BURGER KING CORP. AND COALITION OF IMMOKALEE WORKERS TO WORK TOGETHER

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WASHINGTON – May 23, 2008 - The Coalition of Immokalee Workers (CIW) and Burger King Corp. (NYSE:BKC) today announced plans to work together to improve wages and working conditions for the farmworkers who harvest tomatoes for the BURGER KING® system in Florida.

BKC has agreed to pay an additional net penny per pound for Florida tomatoes to increase wages for the Florida farm workers who harvest tomatoes. To encourage grower participation in this increased wage program, BKC will also fund incremental payroll taxes and administrative costs incurred by the growers as a result of their farmworkers’ increased wages, or a total of 1.5 cents per pound of tomatoes.

BKC also joins other fast-food industry leaders and the CIW in calling for an industry-wide net penny per pound surcharge to increase wages for Florida tomato harvesters.

Together, BKC and the CIW have also established zero tolerance guidelines for certain unlawful activities that require immediate termination of any grower from the BURGER KING® supply chain. The BKC/CIW collaboration additionally provides for farmworker participation in the monitoring of growers’ compliance with the company’s vendor code of conduct.

John Chidsey, chief executive officer of Burger King Corp., said, “We are pleased to now be working together with the CIW to further the common goal of improving Florida tomato farmworkers’ wages, working conditions and lives. The CIW has been at the forefront of efforts to improve farm labor conditions, exposing abuses and driving socially responsible purchasing and work practices in the Florida tomato fields. We apologize for any negative statements about the CIW or its motives previously attributed to BKC or its employees and now realize that those statements were wrong. Today we turn a new page in our relationship and begin a new chapter of real progress for Florida farmworkers.

“For more than 50 years, BKC has been a proud purchaser and supporter of the Florida tomato industry. However, if the Florida tomato industry is to be sustainable long-term, it must become more socially responsible. We, along with other industry leaders, recognize that the Florida tomato harvesters are in need of better wages, working conditions and respect for the hard work they do. And we look forward to working with the CIW in the pursuit of these necessary improvements. We also encourage other purchasers and growers of Florida tomatoes to engage in dialogue with the CIW in support of driving industry-wide socially responsible change.”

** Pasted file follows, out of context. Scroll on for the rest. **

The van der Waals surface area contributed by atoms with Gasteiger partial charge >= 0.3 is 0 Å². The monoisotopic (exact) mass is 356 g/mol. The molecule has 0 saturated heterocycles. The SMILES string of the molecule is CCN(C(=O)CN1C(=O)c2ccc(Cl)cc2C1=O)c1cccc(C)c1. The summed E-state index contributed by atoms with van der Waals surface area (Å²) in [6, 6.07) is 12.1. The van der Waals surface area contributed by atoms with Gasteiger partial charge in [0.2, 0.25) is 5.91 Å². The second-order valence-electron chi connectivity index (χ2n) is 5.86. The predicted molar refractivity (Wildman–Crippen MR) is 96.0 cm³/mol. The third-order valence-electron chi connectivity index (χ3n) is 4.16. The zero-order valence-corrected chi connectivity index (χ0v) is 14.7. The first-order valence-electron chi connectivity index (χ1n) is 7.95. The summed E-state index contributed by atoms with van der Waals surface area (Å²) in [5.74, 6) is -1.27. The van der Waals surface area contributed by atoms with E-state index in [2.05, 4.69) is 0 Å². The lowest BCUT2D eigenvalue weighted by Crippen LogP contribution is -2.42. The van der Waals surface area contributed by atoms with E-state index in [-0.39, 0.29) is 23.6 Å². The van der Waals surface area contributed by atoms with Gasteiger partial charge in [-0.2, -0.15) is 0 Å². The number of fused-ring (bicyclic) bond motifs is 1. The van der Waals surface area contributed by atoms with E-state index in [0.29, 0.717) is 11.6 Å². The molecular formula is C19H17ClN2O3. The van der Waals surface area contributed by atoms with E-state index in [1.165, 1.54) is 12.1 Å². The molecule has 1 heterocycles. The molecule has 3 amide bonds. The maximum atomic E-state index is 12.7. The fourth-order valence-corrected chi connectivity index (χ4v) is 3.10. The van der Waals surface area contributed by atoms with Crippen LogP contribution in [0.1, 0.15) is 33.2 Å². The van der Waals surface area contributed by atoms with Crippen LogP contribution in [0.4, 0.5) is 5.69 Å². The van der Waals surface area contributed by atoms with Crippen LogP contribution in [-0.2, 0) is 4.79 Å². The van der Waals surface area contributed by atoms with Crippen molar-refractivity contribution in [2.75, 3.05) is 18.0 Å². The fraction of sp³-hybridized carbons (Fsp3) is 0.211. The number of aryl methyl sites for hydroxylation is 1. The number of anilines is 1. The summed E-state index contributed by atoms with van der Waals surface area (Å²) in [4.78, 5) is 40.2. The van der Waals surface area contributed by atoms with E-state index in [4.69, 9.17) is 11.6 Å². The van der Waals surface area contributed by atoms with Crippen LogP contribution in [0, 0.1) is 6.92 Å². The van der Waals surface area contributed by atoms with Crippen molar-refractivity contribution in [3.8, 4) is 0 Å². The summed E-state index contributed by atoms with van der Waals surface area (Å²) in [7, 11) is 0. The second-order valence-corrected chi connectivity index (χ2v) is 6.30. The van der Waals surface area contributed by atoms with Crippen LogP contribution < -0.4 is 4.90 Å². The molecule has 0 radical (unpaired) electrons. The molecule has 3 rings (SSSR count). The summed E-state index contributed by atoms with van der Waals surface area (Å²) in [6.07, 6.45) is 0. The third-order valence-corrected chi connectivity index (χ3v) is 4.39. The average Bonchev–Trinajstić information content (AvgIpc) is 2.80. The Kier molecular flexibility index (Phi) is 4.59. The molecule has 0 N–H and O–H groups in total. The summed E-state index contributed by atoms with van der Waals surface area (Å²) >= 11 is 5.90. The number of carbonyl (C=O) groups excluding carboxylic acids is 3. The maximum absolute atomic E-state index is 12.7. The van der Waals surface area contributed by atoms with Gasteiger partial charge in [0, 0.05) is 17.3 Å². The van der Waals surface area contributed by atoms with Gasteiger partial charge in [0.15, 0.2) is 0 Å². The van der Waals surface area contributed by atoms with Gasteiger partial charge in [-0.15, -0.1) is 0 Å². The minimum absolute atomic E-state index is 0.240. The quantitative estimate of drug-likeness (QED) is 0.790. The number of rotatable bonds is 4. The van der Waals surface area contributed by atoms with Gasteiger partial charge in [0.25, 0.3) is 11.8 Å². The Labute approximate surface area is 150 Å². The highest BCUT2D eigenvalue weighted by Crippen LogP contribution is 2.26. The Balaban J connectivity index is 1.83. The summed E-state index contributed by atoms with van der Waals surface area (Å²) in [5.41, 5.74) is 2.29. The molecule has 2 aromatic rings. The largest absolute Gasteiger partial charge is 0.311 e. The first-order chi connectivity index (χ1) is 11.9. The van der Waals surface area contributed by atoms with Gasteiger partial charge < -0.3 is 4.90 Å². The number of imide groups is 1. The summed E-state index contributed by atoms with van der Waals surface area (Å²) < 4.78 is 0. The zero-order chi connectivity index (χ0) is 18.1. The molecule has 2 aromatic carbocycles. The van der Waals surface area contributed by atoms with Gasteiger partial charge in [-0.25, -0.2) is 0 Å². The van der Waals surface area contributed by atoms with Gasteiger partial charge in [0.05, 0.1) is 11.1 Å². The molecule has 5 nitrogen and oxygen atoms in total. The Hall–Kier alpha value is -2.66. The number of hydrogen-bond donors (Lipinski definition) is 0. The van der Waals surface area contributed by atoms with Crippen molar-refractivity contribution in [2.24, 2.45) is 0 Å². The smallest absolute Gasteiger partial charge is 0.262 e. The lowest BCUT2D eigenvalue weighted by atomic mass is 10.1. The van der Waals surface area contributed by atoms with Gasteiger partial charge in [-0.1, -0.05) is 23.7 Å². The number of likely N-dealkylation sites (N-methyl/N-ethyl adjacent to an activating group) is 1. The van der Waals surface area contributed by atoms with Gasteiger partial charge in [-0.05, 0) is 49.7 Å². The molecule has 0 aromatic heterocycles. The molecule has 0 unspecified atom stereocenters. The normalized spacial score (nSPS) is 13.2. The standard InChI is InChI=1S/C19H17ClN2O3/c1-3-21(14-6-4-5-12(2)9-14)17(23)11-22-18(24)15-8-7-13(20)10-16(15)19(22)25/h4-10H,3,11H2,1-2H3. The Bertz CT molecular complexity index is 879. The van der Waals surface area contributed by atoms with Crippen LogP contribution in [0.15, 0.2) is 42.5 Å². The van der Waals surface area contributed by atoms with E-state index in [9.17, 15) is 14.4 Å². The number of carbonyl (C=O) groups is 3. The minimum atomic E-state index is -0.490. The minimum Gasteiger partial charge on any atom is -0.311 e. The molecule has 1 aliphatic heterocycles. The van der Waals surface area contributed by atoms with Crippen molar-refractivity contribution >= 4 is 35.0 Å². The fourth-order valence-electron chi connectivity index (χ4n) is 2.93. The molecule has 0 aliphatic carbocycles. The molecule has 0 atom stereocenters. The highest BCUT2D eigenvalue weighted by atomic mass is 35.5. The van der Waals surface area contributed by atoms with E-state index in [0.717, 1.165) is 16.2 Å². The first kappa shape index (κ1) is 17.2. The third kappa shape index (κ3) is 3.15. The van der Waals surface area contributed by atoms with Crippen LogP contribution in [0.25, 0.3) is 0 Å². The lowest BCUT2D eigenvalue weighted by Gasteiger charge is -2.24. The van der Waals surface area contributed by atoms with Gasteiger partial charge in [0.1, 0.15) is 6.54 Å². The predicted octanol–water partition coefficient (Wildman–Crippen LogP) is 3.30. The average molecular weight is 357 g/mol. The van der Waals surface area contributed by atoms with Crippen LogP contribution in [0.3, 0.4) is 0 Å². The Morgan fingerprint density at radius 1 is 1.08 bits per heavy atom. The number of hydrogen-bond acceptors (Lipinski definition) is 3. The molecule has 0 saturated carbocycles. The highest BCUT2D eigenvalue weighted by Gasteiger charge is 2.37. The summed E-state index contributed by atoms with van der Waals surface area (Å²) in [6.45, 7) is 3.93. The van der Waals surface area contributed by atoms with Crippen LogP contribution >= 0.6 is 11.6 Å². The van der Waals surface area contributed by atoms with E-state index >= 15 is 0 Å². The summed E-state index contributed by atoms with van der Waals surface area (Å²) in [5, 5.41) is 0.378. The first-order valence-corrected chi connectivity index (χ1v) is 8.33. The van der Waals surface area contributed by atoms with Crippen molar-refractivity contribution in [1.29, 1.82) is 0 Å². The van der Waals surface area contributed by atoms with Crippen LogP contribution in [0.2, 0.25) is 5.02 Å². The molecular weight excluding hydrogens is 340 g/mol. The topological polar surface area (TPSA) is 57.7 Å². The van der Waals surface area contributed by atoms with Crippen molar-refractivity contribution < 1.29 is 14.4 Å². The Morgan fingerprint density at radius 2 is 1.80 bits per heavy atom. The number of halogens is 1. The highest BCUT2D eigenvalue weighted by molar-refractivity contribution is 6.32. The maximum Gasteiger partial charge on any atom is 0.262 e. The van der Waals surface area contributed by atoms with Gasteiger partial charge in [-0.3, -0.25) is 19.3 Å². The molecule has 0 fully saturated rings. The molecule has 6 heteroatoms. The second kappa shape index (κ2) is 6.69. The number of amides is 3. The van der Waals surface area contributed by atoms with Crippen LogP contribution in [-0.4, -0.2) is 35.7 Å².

Lucas Benitez of the CIW added, “The events of the past months have been trying. But we are prepared to move forward, together now with Burger King, toward a future of full respect for the human rights of workers in the Florida tomato fields. Today we are one step closer to building a world where we, as farmworkers, can enjoy a fair wage and humane working conditions in exchange for the hard and essential work we do everyday. We are not there yet, but we are getting there, and this agreement should send a strong message to the rest of the restaurant and supermarket industry: Now is the time to join Yum! Brands, McDonalds, and Burger King in righting the wrongs that have been allowed to linger in Florida’s fields for far too long.”

U.S. Senator Richard Durbin (IL-D): “I applaud Burger King for announcing today that it will be providing an extra penny per pound to the tomato pickers of Immokalee, Florida and establishing a zero-tolerance policy for worker abuses in the region. Today’s announcement is a major step forward in improving the wages and working conditions of the Immokalee workers. I call on other purchasers of the region’s tomatoes and the Florida Tomato Growers Exchange to join Burger King and do the right thing for these workers.”

U.S. Senator Bernie Sanders (VT-I): “I have been to Immokalee and seen first-hand the conditions for farm workers there, perhaps the most exploited workers in America. I am very pleased that Burger King has agreed to help the tomato pickers who have worked for too long for too little. I know that this has been a long and hard road for Burger King, and I believe the American people will appreciate what they are doing. I hope now that other corporations will join Burger King, McDonalds and Yum Brands in doing the right thing.”

The CIW has ended its campaign against BKC and its franchisees and will work with the company to further foster improvements and sustainable changes throughout the Florida tomato industry. The CIW and BKC will also work together toward development of an industry-wide vendor code of conduct and increased worker wages through encouragement of full buyer and grower participation.